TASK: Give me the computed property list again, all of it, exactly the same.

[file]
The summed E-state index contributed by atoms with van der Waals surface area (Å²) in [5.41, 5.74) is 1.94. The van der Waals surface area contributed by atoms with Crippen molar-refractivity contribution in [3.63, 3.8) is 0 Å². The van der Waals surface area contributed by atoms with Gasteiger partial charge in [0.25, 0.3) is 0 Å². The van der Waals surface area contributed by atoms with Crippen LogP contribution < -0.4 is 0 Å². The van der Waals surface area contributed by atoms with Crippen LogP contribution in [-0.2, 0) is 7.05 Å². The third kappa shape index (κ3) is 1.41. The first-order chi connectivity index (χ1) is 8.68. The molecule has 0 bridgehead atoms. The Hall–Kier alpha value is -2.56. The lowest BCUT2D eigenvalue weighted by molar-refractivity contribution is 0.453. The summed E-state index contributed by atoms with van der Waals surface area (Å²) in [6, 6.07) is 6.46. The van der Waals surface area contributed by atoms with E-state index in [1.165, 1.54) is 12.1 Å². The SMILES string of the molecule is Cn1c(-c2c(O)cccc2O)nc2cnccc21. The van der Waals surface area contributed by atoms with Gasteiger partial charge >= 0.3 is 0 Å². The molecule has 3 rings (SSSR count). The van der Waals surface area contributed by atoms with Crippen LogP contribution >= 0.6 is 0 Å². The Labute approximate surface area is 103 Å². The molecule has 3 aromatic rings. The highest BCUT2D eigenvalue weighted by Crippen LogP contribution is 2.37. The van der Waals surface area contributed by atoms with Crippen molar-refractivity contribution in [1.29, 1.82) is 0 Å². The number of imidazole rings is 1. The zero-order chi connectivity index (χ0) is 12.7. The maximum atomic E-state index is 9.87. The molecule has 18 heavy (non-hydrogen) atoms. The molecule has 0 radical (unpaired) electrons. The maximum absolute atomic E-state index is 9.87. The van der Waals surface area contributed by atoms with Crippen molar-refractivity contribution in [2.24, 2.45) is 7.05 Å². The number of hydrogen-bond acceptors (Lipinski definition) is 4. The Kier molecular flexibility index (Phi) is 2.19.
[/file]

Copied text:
The summed E-state index contributed by atoms with van der Waals surface area (Å²) in [5.41, 5.74) is 1.94. The van der Waals surface area contributed by atoms with Crippen molar-refractivity contribution in [3.63, 3.8) is 0 Å². The van der Waals surface area contributed by atoms with Gasteiger partial charge in [0.25, 0.3) is 0 Å². The van der Waals surface area contributed by atoms with Crippen LogP contribution < -0.4 is 0 Å². The van der Waals surface area contributed by atoms with Crippen LogP contribution in [-0.2, 0) is 7.05 Å². The third kappa shape index (κ3) is 1.41. The first-order chi connectivity index (χ1) is 8.68. The molecule has 0 bridgehead atoms. The Hall–Kier alpha value is -2.56. The lowest BCUT2D eigenvalue weighted by molar-refractivity contribution is 0.453. The summed E-state index contributed by atoms with van der Waals surface area (Å²) in [6, 6.07) is 6.46. The van der Waals surface area contributed by atoms with E-state index in [1.165, 1.54) is 12.1 Å². The SMILES string of the molecule is Cn1c(-c2c(O)cccc2O)nc2cnccc21. The van der Waals surface area contributed by atoms with Gasteiger partial charge >= 0.3 is 0 Å². The molecule has 3 rings (SSSR count). The van der Waals surface area contributed by atoms with Crippen LogP contribution >= 0.6 is 0 Å². The Labute approximate surface area is 103 Å². The molecule has 3 aromatic rings. The highest BCUT2D eigenvalue weighted by Crippen LogP contribution is 2.37. The van der Waals surface area contributed by atoms with Crippen molar-refractivity contribution in [1.29, 1.82) is 0 Å². The number of imidazole rings is 1. The zero-order chi connectivity index (χ0) is 12.7. The maximum atomic E-state index is 9.87. The molecule has 18 heavy (non-hydrogen) atoms. The molecule has 0 radical (unpaired) electrons. The maximum absolute atomic E-state index is 9.87. The van der Waals surface area contributed by atoms with Crippen molar-refractivity contribution in [2.24, 2.45) is 7.05 Å². The number of hydrogen-bond acceptors (Lipinski definition) is 4. The Kier molecular flexibility index (Phi) is 2.19.